Log In

Come Join Us!

Are you an
Engineering professional?
Join Eng-Tips Forums!
  • Talk With Other Members
  • Be Notified Of Responses
    To Your Posts
  • Keyword Search
  • One-Click Access To Your
    Favorite Forums
  • Automated Signatures
    On Your Posts
  • Best Of All, It's Free!
  • Students Click Here

*Eng-Tips's functionality depends on members receiving e-mail. By joining you are opting in to receive e-mail.

Posting Guidelines

Promoting, selling, recruiting, coursework and thesis posting is forbidden.

Students Click Here


Trace components and autoignition temperature

Trace components and autoignition temperature

Trace components and autoignition temperature

Hi All,

Can anyone point me in the right direction for dealing with trace components in a gas mixture, and whether these need to be taken into account when determining temperature code for equipment?

E.g. I have a gas where the bulk components would warrant T2 (<300 °C). However, there's <100 ppm of a component which would warrant T6 (<85 °C) if it were a pure component. There is no way for the trace component concentration to increase beyond a few hundred ppm.

Somebody is asserting that because this component is in the gas, we must specify T6 for all equipment in the area. This seems a little over the top to me. If this was a flammability range determination, I'd do a calculation of the mixture flammability range, rather than using pure components, and use the mixture limits for design (with a healthy safety factor). Without any discussion of how to deal with mixtures in the standard, it seems that this person favours following the standard to the point of absurdity, and asserts that even 1 ppb of this substance would warrant a T6 rating, even if the remaining components were completely inert.

Any help appreciated!

RE: Trace components and autoignition temperature

In similar [stupid] conversations, I've have done a mass wieghted average autoignition calc.

(0.999995 times MW1 times Auto1 + 0.000005 time MW2 times Auto2)/MWmixture always equals Auto2

The only exception that I've seen to this is with liquids that can stratify and the trace can accumulate. With gases this doesn't happen.

David Simpson, PE
MuleShoe Engineering

In questions of science, the authority of a thousand is not worth the humble reasoning of a single individual. Galileo Galilei, Italian Physicist

RE: Trace components and autoignition temperature

Take a look at table 26-10 in Perry Chem Engg Handbook 7th edn for autoignition temps - mostly T >200degC, so what is this component with such a low autoignition temp? Also have a read of this section for aother guidance on how to use these values for setting T ratings.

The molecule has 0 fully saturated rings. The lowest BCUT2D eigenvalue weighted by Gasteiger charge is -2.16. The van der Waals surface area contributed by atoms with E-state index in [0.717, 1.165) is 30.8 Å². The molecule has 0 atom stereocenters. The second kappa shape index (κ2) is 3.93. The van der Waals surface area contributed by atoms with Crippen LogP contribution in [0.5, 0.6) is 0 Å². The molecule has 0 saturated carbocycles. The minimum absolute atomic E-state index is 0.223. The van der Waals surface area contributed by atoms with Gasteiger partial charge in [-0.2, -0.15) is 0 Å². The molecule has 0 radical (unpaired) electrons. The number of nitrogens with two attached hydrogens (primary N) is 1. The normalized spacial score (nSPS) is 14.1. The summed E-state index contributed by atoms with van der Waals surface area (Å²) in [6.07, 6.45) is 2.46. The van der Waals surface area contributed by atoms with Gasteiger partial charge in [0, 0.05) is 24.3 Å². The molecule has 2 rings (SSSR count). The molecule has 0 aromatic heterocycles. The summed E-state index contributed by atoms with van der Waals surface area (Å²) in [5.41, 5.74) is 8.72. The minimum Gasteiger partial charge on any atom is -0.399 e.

RE: Trace components and autoignition temperature

CS2 is on that list at 90°C. Unfortunately Perry's doesn't have any discussion on treating mixtures of gases with a single combined autoignition temperature.

You're right though, in that most of the gases in that table are in a similar range of temperatures, and if I had a mixture of a few of them, I'd pick the lowest and call it a day. In my situation though, there is an outlier in terms of ignition temperature, that also only happens to be present at ppm levels. I'm arguing that we should neglect this component, or do a weighted average as per David's example (effectively neglecting it), and thereby not have to specify every piece of equipment in the plant at T6.

The situation reminds me of a similar one trying to explain distillation to some people:
smile-"the mixture boils at X temperature"
jester-"but the boiling point of Y component is below X temperature, it'll all be gone by then!"
sad-patiently explain once again that mixtures are different to pure components

RE: Trace components and autoignition temperature

There is an interesting equation in Wikipedia (search for autoignition) that gives the time for ignition for a gas based on inputs for auto ignition temp, and some other factors. If you were inclined, you could work out what some of these time and heat flux values are for some pure component based on its known AIT. Then we could work out AIT for this gas mix with trace CS2 in it.

With a lot less effort, by examination of this equation, and knowing how mixing rules for these physical props are configured, we can see that thermal conductivity, density and specific heat for this NG mix would hardly register a change with 100ppmv CS2 in it. Hence we could safely say that AIT for this gas is >400degC, by looking at table 26-10.

Red Flag This Post

Please let us know here why this post is inappropriate. Reasons such as off-topic, duplicates, flames, illegal, vulgar, or students posting their homework.

Red Flag Submitted

Thank you for helping keep Eng-Tips Forums free from inappropriate posts.
The Eng-Tips staff will check this out and take appropriate action.

Reply To This Thread

Posting in the Eng-Tips forums is a member-only feature.

Click Here to join Eng-Tips and talk with other members!


Close Box

Join Eng-Tips® Today!

Join your peers on the Internet's largest technical engineering professional community.
It's easy to join and it's free.

Here's Why Members Love Eng-Tips Forums:

Register now while it's still free!

Already a member? Close this window and log in.

Join Us             Close